Flint, MI– Popcorn popper: $7,200. Caramel cooker: $5,500. Pineapple corer: $680.
Those are just a few of the expenses listed in the North Flint Food Market’s $850,000 budget for equipment that Flint City Council members questioned during their finance committee meeting on March 9.
“Look, I’m not saying that people in the north end don’t deserve a Grand Blanc quality food market. … But some of these things I find a little high,” said Councilwoman Judy Priestley.
For two weeks, the council has been considering a resolution created by Council President Eric Mays to allocate $600,000 in American Rescue Plan Act funds to the food market to “alleviate major cost increases to the overall grocery store budget due to the COVID-19 pandemic and associated supply chain issues.”
Last year, the city learned that it would be receiving $94.7 million in ARPA funding as part of a $1.9 trillion economic stimulus package intended to aid the country in recovering from the pandemic.
During their meeting on March 9, the council voted to postpone the resolution to the next committee meeting in two weeks.
Part of the reason for that delay is that some members don’t want to approve funds to an organization without an application process and an overall budget in place for the ARPA funds.
“I think it would open the city up for litigation if we just start bringing in resolutions on our own without having a proper process in place,” said Councilwoman Eva Worthing. “It’s just not fair to other businesses and nonprofits who want to apply.”
But some members are also questioning some of the items in the food market’s proposed budget. Priestley said she identified more than $200,000 “that may or may not be appropriate for this market.”
“Hey, you know what? The north end deserves good quality food. … But this is public money,” Priestley said. “This is public funds. We have a right to question some of these.”
Councilman Quincy Murphy, who has been a supporter of the resolution in recent weeks, began to question some of the expenses too.
“That is a lot of money,” he said. “When she got to breaking it down … I’m thinking that is a lot of money. It is.”
Arlene Wilborn, the general manager of the food market, came to the council meeting after hearing the discussion online.
“I know some of these people probably don’t understand certain things that should go in the store. But I ran a store,” she said, and proceeded to address some of the specific expenses council members had pointed out.
The budget includes money for two ice flakers–one for the produce section for $9,500 and one for the meat section for $3,800. Priestley said she had never heard of a grocery store having an ice flaker in their produce section, but Wilborn said it was necessary.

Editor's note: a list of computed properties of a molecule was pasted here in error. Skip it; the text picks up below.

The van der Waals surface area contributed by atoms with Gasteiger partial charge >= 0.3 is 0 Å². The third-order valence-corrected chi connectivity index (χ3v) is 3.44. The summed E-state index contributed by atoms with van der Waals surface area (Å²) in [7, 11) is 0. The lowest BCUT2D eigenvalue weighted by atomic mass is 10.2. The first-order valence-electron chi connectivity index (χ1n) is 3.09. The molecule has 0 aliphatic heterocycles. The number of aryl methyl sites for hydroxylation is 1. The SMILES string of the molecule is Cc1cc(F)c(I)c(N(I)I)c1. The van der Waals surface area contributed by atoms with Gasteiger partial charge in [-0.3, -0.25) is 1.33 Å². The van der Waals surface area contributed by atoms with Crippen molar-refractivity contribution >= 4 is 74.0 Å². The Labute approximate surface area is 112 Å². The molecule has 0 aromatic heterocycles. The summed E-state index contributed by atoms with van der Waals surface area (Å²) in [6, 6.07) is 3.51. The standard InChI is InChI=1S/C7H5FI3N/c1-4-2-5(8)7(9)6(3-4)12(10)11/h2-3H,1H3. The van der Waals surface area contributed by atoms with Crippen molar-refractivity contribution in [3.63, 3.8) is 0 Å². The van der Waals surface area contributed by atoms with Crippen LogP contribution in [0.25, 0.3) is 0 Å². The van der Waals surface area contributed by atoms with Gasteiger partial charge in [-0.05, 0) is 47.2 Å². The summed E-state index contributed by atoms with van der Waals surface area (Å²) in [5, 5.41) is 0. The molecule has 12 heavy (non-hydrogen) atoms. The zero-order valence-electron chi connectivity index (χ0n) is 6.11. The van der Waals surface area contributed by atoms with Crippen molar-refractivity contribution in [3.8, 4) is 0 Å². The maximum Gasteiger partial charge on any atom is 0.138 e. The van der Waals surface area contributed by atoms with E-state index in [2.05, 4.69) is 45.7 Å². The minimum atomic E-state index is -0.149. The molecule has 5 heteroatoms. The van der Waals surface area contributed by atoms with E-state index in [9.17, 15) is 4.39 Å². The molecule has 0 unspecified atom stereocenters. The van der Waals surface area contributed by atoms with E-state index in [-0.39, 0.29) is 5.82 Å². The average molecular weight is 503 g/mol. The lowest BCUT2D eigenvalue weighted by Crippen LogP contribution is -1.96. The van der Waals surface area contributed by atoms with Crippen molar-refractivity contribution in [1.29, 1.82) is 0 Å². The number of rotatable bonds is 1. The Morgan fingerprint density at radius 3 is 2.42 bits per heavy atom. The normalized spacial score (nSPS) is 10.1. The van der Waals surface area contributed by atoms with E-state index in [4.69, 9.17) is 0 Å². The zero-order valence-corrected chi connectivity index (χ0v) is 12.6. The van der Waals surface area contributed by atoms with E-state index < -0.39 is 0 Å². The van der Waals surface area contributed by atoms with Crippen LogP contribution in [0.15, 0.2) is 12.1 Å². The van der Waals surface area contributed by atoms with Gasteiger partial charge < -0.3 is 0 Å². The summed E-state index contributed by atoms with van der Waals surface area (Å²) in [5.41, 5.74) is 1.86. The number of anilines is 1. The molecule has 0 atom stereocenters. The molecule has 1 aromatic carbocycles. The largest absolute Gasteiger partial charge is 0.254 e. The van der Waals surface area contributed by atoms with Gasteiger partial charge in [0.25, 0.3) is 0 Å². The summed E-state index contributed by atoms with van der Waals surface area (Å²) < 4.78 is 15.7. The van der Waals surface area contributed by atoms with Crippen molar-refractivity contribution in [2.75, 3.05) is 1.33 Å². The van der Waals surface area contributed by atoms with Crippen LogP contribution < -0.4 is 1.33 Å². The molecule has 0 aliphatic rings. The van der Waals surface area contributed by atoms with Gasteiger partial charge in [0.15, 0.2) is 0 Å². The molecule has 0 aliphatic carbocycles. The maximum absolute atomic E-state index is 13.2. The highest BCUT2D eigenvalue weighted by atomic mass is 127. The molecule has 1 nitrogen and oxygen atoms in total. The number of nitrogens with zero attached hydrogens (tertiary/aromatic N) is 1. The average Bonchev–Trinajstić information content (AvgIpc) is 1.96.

“Yes, we need the ice machine because … the produce has to be refrigerated. So you need ice,” Wilborn said. “Now granted, there are stores in our area that don’t have those types of things in their store. But we want more for the residents on the north side.”
As far as the popcorn popper, Wilborn said, “Kids like popcorn.”
“There’s nothing wrong with having a popcorn maker that can make popcorn. Because guess what, guys? We’re trying to make money in this store,” Wilborn said. “This is not a Save-A-Lot.”
Wilborn said the market would be cooking and selling food, so expenses like a rotisserie oven for $10,800, a pizza conveyor oven for $6,500, and a “combi oven” for $23,500 were necessary.
“We have studied this. This is what we need to make a profit in this store,” she said. “It’s not a flea market that we’re opening on the north side of Flint. It is a fully operational grocery store.”
Mays compared the “scrutiny” his colleagues gave to the food market to how they treated the recently approved $1.8 million resolution to replace the water main on Miller Road using ARPA funds.
“Now, we just did a $1.8 million project sponsored by Mr. Pfeiffer. Maybe he looked different from me. I’m sure his voice is different from mine,” Mays said. “But $1.8 million didn’t get the scrutiny of $600,000 for a project for Black folk.”
The council members questioning aspects of the budget said it wasn’t an issue of race.
“We have the right, as fiduciaries in the city, to say, ‘Where do we want to put our dollars?’… It’s not a Black and white issue,” Worthing said. “It is a city issue. It is our duty to ask questions.”
Priestley said she felt she was being a “good public servant” by reviewing the market’s budget.
“I’m watching the pennies. I’m watching the big dollars. Did I say that I wasn’t going to fund this project ever? No,” she said. “Because if the money is available, and they go through the process that is to be determined at a later date, I will probably vote for it. But as of right now, I’m not.”
The council voted 6-3 to send the resolution back to their next finance committee meeting on March 23. Mays, Murphy, Councilwoman Ladel Lewis, Councilwoman Jerri Winfrey-Carter, Councilwoman Tonya Burns, and Councilman Dennis Pfeiffer voted to yes to send the resolution to committee. Priestley, Worthing, and Councilwoman Allie Herkenroder voted no.